By: Camille Respess
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Study Finds Discipline Disparity Growing in U.S. Schools
Federal data released by the U.S. Department of Education indicates that the gap between discipline cases of white and non-white students is growing.
According to their Civil Rights data collection for the 2015-2016 school year released in April 2018, the disparity between discipline cases is wider than recent years in the past.
Most alarming is that there has been a significant increase in the gap between arrests and referrals to police for black students and non-black students. Black students are significantly more likely to experience these referrals than other students. Additionally, the report also notes that students with disabilities are still “vastly over-represented” among students involved in police interactions.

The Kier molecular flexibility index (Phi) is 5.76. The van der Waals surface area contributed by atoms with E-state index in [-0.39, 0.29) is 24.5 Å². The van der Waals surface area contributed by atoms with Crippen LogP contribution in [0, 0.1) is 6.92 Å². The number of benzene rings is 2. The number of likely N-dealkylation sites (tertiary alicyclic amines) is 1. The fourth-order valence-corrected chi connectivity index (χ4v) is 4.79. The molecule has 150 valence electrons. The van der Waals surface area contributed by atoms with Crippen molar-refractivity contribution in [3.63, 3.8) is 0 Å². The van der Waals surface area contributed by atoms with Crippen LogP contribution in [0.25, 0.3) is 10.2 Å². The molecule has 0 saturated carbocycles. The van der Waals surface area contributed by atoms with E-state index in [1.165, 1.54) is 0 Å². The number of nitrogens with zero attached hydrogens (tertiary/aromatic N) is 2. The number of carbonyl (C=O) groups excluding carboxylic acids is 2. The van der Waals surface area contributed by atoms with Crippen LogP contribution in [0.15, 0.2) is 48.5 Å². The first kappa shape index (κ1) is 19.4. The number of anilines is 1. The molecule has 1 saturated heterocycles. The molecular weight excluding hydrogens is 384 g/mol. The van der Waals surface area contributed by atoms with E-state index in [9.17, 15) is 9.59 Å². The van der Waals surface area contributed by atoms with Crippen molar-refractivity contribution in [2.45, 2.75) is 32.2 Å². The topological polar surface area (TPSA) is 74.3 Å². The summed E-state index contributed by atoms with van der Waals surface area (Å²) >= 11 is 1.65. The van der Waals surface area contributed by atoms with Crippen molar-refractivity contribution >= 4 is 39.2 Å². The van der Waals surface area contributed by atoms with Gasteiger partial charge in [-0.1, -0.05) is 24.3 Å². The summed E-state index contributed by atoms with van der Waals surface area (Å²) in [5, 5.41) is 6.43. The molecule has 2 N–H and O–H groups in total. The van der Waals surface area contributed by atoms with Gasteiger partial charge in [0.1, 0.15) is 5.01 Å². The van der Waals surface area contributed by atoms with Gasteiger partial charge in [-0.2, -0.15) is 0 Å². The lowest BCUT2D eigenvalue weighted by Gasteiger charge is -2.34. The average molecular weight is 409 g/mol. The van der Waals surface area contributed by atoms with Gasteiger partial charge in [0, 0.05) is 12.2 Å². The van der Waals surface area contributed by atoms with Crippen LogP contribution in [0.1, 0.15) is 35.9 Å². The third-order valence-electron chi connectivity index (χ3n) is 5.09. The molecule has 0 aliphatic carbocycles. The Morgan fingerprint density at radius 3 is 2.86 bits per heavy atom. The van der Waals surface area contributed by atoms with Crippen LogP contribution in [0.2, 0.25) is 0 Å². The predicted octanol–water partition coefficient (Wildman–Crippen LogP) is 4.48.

The information comes from more than 96,300 schools nationwide, and represents 50.6 million students.
The report also details that though black boys and girls each account for 8 percent of all students, black boys made up 25 percent of all students suspended out of school in 2015-16, and black girls — 14 percent. Going with this trend, though black students made up close to 16 percent of all students in this school year, they make up 31 percent of students arrested or referred to police. This disparity has grown by five percent since 2013-14.
Similarly, students with disabilities represented just 12 percent of overall student enrollment in 2015-16, yet they were involved in 28 percent of the police-involved incidents at schools.
The attorneys at Kennedy Hunt P.C. have a combined decades’ worth of experience in helping students and families facing disciplinary action at their schools, including minority students and students with disabilities.
If you or your child is facing disciplinary action against your school, Kennedy Hunt P.C. is ready to help you.